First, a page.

Have you experienced the middle age weight creep? 


24 thoughts on “The Middle Age Weight Creep and Why A Healthy Body Equals A Healthy Retirement

  1. Oh, yes indeed! I am tall and slender, but mid 40s brought a surprise for sure. And it’s hard to take off. My goal is to lose 2 lbs this month. I am increasing my expectations for movement with my Fitbit, trying to pack salads for lunch to increase raw vegetables. I agree wellness is an important part of enjoying FI.

    Liked by 1 person

    1. Kudos for making the necessary adjustments to stay on top of your health! Increasing your vegetable intake is a great way to do it and we are using the exact same strategy. Hopefully in time, we will both reap the benefits of these small changes. 🙂

      Liked by 1 person

  2. Nice post! I agree wholeheartedly. I am a cardiac nurse, so I see so many people (young people), who end up in the hospital with pneumonia, COPD, heart attacks, strokes, high blood pressure, and kidney failure. It’s mainly because the American diet is full of fake, processed food. And, then there is the cigarettes as well. People will do what they want, eat what they want, but the bottom line is most can’t afford to be hospitalized. Some don’t have any insurance, some have super high deductibles, some don’t get PTO from work. So, “getting sick” is a financial disaster to them. Some can’t even return to work after having a stroke or heart attack. They become disabled…in their 40’s and 50s.

    Liked by 2 people

    1. Thank you for devoting your life to being a wonderful nurse! We appreciate what you do! 🙂

      That is so sad! It’s a shame that so many people fail to realize how much their poor daily habits can impact their health and finances. It’s heartbreaking to know that this often leads to disability at such a young age. Not sure what the answer is because it appears on the surface that more education is needed, yet so much of what we learn as individuals can be self taught if the desire is strong enough.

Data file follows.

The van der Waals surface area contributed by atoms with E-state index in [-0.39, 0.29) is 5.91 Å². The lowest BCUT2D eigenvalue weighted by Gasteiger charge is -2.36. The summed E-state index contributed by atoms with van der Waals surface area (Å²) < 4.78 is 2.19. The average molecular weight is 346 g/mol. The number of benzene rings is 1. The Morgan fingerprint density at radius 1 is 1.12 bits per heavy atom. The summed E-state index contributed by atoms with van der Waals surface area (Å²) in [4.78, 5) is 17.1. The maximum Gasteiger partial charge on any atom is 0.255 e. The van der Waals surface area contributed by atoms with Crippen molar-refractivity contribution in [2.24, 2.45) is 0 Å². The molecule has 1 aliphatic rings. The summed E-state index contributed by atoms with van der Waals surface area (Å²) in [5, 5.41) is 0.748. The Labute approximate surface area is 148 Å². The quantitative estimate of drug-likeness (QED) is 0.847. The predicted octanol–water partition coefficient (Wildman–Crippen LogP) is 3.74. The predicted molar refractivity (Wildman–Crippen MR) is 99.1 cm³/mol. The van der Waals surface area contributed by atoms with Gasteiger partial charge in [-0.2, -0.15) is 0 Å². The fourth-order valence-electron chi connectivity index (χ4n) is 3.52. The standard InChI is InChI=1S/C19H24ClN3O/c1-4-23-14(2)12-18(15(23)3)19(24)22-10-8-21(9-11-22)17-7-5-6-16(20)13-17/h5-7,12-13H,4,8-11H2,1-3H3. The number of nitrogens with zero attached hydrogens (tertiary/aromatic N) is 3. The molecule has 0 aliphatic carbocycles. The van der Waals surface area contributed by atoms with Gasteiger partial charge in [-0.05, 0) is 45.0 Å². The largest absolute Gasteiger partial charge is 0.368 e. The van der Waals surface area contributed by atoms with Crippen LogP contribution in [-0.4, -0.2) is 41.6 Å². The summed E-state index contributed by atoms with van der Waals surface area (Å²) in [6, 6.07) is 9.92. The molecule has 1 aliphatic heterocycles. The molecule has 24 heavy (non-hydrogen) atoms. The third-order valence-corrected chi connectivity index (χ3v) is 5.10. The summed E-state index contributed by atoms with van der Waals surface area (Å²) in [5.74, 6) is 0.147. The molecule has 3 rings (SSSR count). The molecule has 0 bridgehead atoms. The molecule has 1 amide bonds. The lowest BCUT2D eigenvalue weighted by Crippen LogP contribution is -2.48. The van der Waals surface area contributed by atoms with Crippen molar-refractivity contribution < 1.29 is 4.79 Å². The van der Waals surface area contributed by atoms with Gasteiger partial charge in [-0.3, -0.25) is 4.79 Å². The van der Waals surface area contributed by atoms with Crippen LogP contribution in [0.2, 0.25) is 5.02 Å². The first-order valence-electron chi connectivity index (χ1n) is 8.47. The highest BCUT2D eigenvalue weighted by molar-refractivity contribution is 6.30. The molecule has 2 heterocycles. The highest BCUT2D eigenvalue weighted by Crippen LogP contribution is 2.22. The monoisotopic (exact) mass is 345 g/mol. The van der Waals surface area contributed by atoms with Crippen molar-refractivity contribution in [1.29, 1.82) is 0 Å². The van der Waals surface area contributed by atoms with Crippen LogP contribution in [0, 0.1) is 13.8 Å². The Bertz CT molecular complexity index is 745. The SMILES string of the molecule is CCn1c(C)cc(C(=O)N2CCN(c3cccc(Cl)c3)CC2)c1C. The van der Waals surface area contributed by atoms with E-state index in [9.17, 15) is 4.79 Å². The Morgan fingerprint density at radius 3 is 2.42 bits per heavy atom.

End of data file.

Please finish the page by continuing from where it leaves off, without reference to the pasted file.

3. I know exactly what you mean. As much as I have good intentions to exercise more, and I certainly should have the time to, it just doesn’t seem to happen as frequently as it should. As for snacking, we cut out buying any and all snack foods including ice cream. We now limit ourselves to one, small block of dark choccy per week between us for when that sugar itch needs scratchin’. Hopefully that, and some exercise will help keep us from blowing out too much on the scales.

    Liked by 1 person

    1. Great idea to replace the snacks with an occasional splurge on dark chocolate! We’ll probably do the same. It is difficult to stick with an exercise regime where it’s so easy for “life” to get in the way. In our case, it’s a simple matter of rearranging our priorities and making sure we stick with it. 🙂


  4. Hi, I have friends and acquaintances who had to leave work in their 40s and 50s because of poor health, mostly due to lifestyle. They now refer to themselves as retired and living the good life, but they didn’t have enough work years to be financially independent at mid-life. So they are looking at 15 or more years of low income before their old age pensions kick in, and their private pensions are permanently reduced. I realize there is more to the good life than a high income, but I would much rather work longer in good health. Good luck with your new habits!

    Liked by 1 person

    1. It’s heartbreaking to see so many young people suffer financially because they failed to recognize early on what their bodies were trying to tell them. Life is stressful enough as it is! Of course, this only increases our motivation to adopt a healthier lifestyle.

      Thank you for the comment! We appreciate your insight! 🙂